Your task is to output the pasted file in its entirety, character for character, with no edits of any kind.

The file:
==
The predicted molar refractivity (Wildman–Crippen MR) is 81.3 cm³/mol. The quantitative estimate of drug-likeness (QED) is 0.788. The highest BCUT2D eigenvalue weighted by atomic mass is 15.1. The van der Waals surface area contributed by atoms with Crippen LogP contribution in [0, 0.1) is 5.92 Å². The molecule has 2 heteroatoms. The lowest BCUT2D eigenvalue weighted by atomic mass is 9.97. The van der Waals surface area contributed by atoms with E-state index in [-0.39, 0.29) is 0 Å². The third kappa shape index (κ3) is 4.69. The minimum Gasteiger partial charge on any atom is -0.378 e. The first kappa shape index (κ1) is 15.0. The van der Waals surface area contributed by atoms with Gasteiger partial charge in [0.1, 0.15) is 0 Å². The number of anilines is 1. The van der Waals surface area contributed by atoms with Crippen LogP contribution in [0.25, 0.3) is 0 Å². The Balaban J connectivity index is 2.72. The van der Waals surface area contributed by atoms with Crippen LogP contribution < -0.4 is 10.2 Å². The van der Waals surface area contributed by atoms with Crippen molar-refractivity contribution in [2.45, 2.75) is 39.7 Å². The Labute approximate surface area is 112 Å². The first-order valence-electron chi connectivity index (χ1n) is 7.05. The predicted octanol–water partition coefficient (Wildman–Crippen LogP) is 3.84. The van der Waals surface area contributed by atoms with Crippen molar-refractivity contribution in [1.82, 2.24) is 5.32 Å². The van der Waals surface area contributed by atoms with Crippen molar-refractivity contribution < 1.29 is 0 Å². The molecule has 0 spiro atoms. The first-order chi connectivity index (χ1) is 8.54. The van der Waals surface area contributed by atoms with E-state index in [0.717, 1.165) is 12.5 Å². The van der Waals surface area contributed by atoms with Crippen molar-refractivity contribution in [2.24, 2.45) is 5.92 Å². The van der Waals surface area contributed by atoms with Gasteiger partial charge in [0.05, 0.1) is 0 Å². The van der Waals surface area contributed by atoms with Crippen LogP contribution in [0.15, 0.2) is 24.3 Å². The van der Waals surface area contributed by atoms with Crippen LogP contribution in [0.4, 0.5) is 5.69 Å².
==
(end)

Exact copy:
The predicted molar refractivity (Wildman–Crippen MR) is 81.3 cm³/mol. The quantitative estimate of drug-likeness (QED) is 0.788. The highest BCUT2D eigenvalue weighted by atomic mass is 15.1. The van der Waals surface area contributed by atoms with Crippen LogP contribution in [0, 0.1) is 5.92 Å². The molecule has 2 heteroatoms. The lowest BCUT2D eigenvalue weighted by atomic mass is 9.97. The van der Waals surface area contributed by atoms with E-state index in [-0.39, 0.29) is 0 Å². The third kappa shape index (κ3) is 4.69. The minimum Gasteiger partial charge on any atom is -0.378 e. The first kappa shape index (κ1) is 15.0. The van der Waals surface area contributed by atoms with Gasteiger partial charge in [0.1, 0.15) is 0 Å². The number of anilines is 1. The van der Waals surface area contributed by atoms with Crippen LogP contribution in [0.25, 0.3) is 0 Å². The Balaban J connectivity index is 2.72. The van der Waals surface area contributed by atoms with Crippen LogP contribution < -0.4 is 10.2 Å². The van der Waals surface area contributed by atoms with Crippen molar-refractivity contribution in [2.45, 2.75) is 39.7 Å². The Labute approximate surface area is 112 Å². The first-order valence-electron chi connectivity index (χ1n) is 7.05. The predicted octanol–water partition coefficient (Wildman–Crippen LogP) is 3.84. The van der Waals surface area contributed by atoms with Crippen molar-refractivity contribution in [1.82, 2.24) is 5.32 Å². The van der Waals surface area contributed by atoms with Crippen molar-refractivity contribution < 1.29 is 0 Å². The molecule has 0 spiro atoms. The first-order chi connectivity index (χ1) is 8.54. The van der Waals surface area contributed by atoms with E-state index in [0.717, 1.165) is 12.5 Å². The van der Waals surface area contributed by atoms with Crippen molar-refractivity contribution in [2.24, 2.45) is 5.92 Å². The van der Waals surface area contributed by atoms with Gasteiger partial charge in [0.05, 0.1) is 0 Å². The van der Waals surface area contributed by atoms with Crippen LogP contribution in [0.15, 0.2) is 24.3 Å². The van der Waals surface area contributed by atoms with Crippen LogP contribution in [0.4, 0.5) is 5.69 Å².